From the village to the big city: a Haitian artist in Manhattan

Welcome to the studio and living quarters of Haitian artist Ury Domond. It's a basement in Brooklyn, where children play catch between stacks of brilliantly colored paintings. From above there's the smell of fish frying, and the footsteps and soft Creole of two dozen of Mr. Domond's relatives, who live in eight rooms.

And there's Domond himself: a slight, 32-year-old man in a black straw hat, straddling canvases to greet a visitor with a grin.

Like the scores of other Haitian painters living in New York City, Domond came here to find a broader market for his work and to help support his extended family.

Until recently, he was flying home every few months to the village of Jacmel, where he was born, and where most of his family lives. His four brothers, all artists, are there; so is his uncle, Wilmeno Domond, known for his bright yellow and red pattern paintings, and Domond's only child, his five-year-old daughter, Barbara.

``But right now there is too much problem in Haiti,'' he says sorrowfully, referring to recent outbreaks of violence, which made it impossible for him to attend his mother's funeral a few weeks ago.

So he sends money, dreams of next year when he hopes to bring his daughter to Brooklyn - and concentrates on what he came here to do.

To sell his paper-m^ach'e animals and buses, and his large-scale marketplace and ``voodoo paintings,'' Domond has had to overcome his natural shyness and become a little bit the New York hustler.

``On the street I am always looking for places to bring my work, and the work of my friends,'' he says.

His pluckiness has paid off: His work has been shown at galleries in Brooklyn and Manhattan, at a group show last year at the Brooklyn Museum, and has been purchased by private collectors in New York, Boston, and Washington.

Most popular are his green-eyed papier-m^ach'e tigers, quizzical-looking parrots, wild buses overflowing with riders and packages - and his marketplace paintings. In these, crowds of women and their wares are depicted in soft purples, greens, and blues, with the mountains of Jacmel often in the background.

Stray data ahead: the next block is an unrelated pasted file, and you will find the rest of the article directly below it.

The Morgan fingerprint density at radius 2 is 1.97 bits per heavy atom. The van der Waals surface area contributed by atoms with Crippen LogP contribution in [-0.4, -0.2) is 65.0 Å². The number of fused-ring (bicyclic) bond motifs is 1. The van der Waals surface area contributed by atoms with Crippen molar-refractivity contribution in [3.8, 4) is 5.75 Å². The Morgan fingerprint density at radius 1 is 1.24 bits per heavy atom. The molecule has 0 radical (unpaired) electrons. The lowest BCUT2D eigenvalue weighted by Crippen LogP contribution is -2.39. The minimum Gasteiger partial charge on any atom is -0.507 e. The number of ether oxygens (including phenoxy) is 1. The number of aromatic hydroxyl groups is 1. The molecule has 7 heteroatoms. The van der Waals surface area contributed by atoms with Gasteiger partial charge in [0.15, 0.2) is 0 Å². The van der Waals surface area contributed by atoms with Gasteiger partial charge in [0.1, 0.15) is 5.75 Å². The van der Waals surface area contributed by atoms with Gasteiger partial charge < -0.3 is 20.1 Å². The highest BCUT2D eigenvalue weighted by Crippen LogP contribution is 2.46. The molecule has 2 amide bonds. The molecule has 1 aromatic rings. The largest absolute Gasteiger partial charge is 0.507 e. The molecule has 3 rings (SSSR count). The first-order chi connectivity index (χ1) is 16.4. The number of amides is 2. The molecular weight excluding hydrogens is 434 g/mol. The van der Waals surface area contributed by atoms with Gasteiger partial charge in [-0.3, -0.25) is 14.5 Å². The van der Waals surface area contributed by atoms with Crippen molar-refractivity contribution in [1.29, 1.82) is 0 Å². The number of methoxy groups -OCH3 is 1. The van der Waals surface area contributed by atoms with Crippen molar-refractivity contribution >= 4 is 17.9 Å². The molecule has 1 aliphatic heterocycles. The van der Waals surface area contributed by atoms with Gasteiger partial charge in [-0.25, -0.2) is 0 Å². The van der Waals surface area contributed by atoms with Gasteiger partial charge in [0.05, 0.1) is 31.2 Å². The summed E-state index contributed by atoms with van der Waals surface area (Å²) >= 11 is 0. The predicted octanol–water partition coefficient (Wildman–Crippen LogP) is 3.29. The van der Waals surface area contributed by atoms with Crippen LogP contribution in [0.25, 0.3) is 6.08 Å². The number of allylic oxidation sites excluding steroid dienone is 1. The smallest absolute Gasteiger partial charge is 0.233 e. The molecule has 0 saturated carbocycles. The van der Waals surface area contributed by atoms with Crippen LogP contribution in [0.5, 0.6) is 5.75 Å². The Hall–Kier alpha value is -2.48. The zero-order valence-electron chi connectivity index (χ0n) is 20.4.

``His work reminds me of Rousseau's,'' says Bob Sardell, who sells Domond's work at his shop, San Art, in Brooklyn. ``He's got a fine compositional sense and a poetic sensibility. It's not your run-of-the-mill tourist painting.''

Barbara De Martis, owner of the Brownstone Gallery in Brooklyn, agrees. ``His work shows a great deal of depth, more than any of the other Haitian painters I represent. ... They're done from the heart.''

But his ``voodoo paintings,'' Ms. De Martis admits, are not for everyone. Firmly set in a Haitian painting tradition, they portray the ceremonies and dramas of voodoo. As Haiti's indigenous folk religion, voodoo incorporates African religious and magical traditions, as well as elements of Roman Catholic ritual.

The imagery in these paintings by Domond are striking and mysterious, as in ``Interpolation,'' in which he tells the story of a man who refuses to honor a goddess. Some, however, find these pictures disturbing:

``My relatives, who live in this house, are Protestant and don't like me to paint my voodoo paintings here,'' explains Domond. ``So I paint them in my friend's apartment in Manhattan, or when I'm in Haiti.''

Domond has retained his Haitian sense of generosity, even after three years of coping with the difficulties of New York City: ``You like this painting? Take it home,'' he urges a visitor admiring a painting. ``Pay me when you can.'' This way of doing business can obviously backfire. Puzzled, Domond takes out a check made to him which was twice returned by the bank. ``Why would this man take two of my paintings, then disappear?'' he asks, frustrated. ``I keep calling him.''

Like other Haitian painters living in New York, Domond sometimes has to supplement his income by doing other work, in his case as a house painter and plasterer. But he finds a silver lining in these periods: ``It rests my eyes,'' he says. ``Two, three weeks of painting - and my eyes hurt. Then I go do some other work - and soon I can do my paintings again.''

Homesickness is a more serious challenge for him. One of his brothers sends him photographs of the mountains of Jacmel to console him, and ``to give me ideas for paintings,'' says Domond, for so far the streets of New York have not inspired him.

``But there are things I like here,'' he says, brightening. ``The dinosaurs at the Museum of Natural History, and the giraffes, tigers, and pelicans at the Bronx Zoo.''

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